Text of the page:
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Is there anything in the Ruby library, or as a Ruby gem, that would help me construct a UDP datagram? I've looked into sockets, but there doesn't seem to be a way to simply build one and not send it.

My use case is this: I need to build a single UDP datagram, and then pass it off to another module which will be responsible for sending it out. Simply put, I just need to be able to specify the src/dst address and port, as well as the payload.

I suppose in the worse case I can build some kind of a struct and fill in respective bits by hand, but it feels like reinventing the wheel as well as a lot of work. The underlying stuff in the sockets API should have something similar that I can make use of, shouldn't it?

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1 Answer 1

up vote 1 down vote accepted

The so called socket API is inherently a very low-level C-language API. When you create a UDP socket the connection information is stored in the kernel. You're never "building UDP datagrams", you're writing data into a UDP socket file descriptor, and the physical data packets to be sent over the wire are then constructed inside the kernel.

So yes, if you want a data structure that you can pass around your application that contains a destination address and some data, then you need to create this structure yourself since it doesn't exist by itself anywhere else.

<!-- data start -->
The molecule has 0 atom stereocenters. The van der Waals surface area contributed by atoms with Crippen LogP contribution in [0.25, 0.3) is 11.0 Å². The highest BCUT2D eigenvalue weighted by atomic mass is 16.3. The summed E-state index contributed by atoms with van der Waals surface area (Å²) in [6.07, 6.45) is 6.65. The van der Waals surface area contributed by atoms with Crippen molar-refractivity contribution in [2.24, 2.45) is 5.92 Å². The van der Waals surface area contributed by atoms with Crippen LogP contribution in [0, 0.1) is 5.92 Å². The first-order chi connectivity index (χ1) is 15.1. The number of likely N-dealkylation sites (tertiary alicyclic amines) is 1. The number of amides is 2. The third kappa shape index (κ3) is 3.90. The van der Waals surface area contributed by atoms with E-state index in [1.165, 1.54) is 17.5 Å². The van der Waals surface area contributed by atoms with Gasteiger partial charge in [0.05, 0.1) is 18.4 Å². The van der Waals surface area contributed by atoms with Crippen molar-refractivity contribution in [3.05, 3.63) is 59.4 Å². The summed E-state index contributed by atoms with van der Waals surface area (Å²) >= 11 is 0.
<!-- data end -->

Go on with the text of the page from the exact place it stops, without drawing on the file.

It's not that much work. Just two (or three) data elements. You could use a simple Struct to do the job, unless you need more elaborate functionality and then you just build a normal class.


Looks like I misunderstood your question. See my comment below for resources. For example here's some code from the Racket library docs, which probably is closer to what you were looking for:

 # tack on UDP
 n.l4 = UDP.new
 # randomize source port
 n.l4.src_port = 1024 + rand(65535-1024)
 # take destination port from the commandline
 n.l4.dst_port = ARGV[2].to_i
 # build a random amount of garbage for the payload
 n.l4.payload = Misc.randstring(ARGV[3].to_i)

 # fix 'er  up (checksum, length) prior to sending
 n.l4.fix!(n.l3.src_ip, n.l3.dst_ip)
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It's not just simply a data structure that's passed around though, it has to be a proper packet, with all the respective IP and UDP header bits set correctly, including length, checksum, and all that. –  Calreth Jun 7 '13 at 0:44
@Calreth Oh ok. I misunderstood what you wanted to do. For that purpose I found a bunch of libraries you might want to look at. They all seem to implement low-level packet classes in one form or another, so you could either extract the code from there or include the best suiting library in your code: spoofed.org/files/racket/doc | github.com/todb/packetfu | sylv1.tuxfamily.org/projects/scruby.html | sourceforge.net/apps/trac/rubypcap –  Casper Jun 7 '13 at 12:23
Thank you! :) I was able to make use of Racket with success. Only thing it didn't seem to do (at least without using it to actually send the packet) was pad short frames to meet the minimum Ethernet length, but I was able to take care of that easily. –  Calreth Jun 7 '13 at 15:24

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